Misunderstood Monsters | The Curse of Survivor’s Guilt in ‘An American Werewolf in London’
By Matt Konopka
Welcome fellow monster kids to Misunderstood Monsters. This is where I, Matt Konopka, sink my fangs into all sorts of beasts, ghouls, and creatures from above while I search for the humanity behind their frightening exteriors. From monster favorites such as The Wolf Man to obscure monsters like the whistling Shadmock, there is more to these fiends than bad hair days and gooey tentacles. Within them all is a piece of ourselves.
In just two years, over six million people have died from Covid-19. By contrast, the flu kills roughly 450,000 people per year. Putting this devastation into words isn’t easy. The problem for our society is that we haven’t even tried. Many of us are experiencing trouble sleeping, a feeling of isolation, irritability…it’s not a coincidence. These are symptoms of survivor’s guilt. What we’ve been through — and are still going through — is a trauma that cannot be denied. Yet no one wants to acknowledge the pain festering deep inside. Look closer and we can see ourselves in David (David Naughton) from An American Werewolf in London.
In conceiving this tale about two friends who are attacked by a werewolf, leaving one dead and the other (Naughton) doomed to a life of carnivorous lunar activities, writer/director John Landis sunk his claws into The Wolf Man for inspiration. There are references to Lon Chaney Jr. and the pentagram which “Universal Studios maintained as the mark of The Wolf Man,” but Landis’ film shares deeper ties than that. Curt Siodmak, the writer of the 1941 movie that started it all, was a Jew who escaped Nazi persecution. Through Larry Talbot, Siodmak infused the same terror which he had experienced in Germany, such as being made out to be a monster and being marked as other, similar to the yellow stars Jews were made to wear as a means of segregation. Landis’ film continues the themes set out by Siodmak, this time focusing on the survivor’s guilt within the Jewish community from having witnessed such horrors.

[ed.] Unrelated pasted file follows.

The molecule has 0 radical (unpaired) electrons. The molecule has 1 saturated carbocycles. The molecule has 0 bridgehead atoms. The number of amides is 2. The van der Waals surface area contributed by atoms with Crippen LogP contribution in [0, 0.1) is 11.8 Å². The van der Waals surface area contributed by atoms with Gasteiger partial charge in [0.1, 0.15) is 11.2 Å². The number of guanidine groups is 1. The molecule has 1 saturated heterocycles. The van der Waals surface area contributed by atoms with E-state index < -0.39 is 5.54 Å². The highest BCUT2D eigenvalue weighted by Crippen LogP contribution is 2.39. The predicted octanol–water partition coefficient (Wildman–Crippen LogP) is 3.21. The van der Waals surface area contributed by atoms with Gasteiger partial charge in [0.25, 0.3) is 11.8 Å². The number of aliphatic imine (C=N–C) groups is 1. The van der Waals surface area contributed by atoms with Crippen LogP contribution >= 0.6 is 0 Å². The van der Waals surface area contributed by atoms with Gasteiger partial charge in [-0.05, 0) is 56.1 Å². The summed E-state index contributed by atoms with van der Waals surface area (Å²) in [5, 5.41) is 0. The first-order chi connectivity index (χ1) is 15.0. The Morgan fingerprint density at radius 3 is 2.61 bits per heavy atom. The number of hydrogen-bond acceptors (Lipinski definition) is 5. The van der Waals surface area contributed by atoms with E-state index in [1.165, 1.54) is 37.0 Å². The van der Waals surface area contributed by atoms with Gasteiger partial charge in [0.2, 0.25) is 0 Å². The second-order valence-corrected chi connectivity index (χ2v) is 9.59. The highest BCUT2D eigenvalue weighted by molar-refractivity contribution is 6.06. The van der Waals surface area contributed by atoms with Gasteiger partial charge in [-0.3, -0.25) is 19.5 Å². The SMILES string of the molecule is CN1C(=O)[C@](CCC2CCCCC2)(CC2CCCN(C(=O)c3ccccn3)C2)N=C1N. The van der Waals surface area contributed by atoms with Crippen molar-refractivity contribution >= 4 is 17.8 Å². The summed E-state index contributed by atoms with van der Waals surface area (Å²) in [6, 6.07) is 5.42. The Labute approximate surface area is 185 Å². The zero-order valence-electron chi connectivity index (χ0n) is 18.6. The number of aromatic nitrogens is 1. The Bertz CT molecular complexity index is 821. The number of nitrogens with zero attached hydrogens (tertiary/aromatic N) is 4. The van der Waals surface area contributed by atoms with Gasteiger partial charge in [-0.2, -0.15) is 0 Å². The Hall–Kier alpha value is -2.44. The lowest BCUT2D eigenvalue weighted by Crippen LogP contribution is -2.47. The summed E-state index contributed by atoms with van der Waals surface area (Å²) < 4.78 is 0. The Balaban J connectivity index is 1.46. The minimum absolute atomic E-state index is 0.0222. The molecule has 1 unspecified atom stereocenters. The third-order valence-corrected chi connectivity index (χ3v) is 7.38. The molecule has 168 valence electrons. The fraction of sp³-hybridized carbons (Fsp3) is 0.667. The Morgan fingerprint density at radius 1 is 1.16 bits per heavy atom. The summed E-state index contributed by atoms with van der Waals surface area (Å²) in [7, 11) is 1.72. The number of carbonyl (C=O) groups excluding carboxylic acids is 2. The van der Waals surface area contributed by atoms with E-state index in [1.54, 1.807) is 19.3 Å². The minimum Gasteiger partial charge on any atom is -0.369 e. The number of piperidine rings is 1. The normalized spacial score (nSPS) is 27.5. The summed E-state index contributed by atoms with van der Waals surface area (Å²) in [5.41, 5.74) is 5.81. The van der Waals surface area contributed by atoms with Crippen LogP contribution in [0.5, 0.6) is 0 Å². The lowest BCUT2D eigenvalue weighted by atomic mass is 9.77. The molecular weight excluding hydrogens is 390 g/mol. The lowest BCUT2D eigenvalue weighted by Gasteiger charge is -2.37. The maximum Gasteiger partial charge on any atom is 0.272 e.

Failing to “keep off the moors” and stick to the road, David and Jack (Griffin Dunne) are attacked by a vicious werewolf that makes mangled meatloaf out of the latter. David’s guilt over running away sends him back to his friend, only to have his fate sealed when he is bitten by the beast. The attack isn’t in any way David’s fault, but the death of a loved one has a funny way of making us feel somehow responsible. We tear ourselves apart with a veracity matched only by the werewolf, wondering if there’s something we could’ve done differently that would’ve changed things.
The nightmares and visions that David experiences afterward are side effects of the curse, but they’re also symptoms of the guilt eating away at him. Guilt haunts us the way Jack haunts David. The longer David’s shame over leaving his friend behind festers, the more grotesque Jack becomes. His flesh washes away until he’s no longer human, a horrific metaphor for David’s agonized mind. Landis exposes the wound of Holocaust survivors and the grief at having seen the atrocities committed by the true monsters. David’s lycanthropy is an externalization of all the terror that Jews have endured, personified by the bludgeoning horror of his Nazi creature nightmare in which they murder his family and force him to watch as a raging fire consumes everything.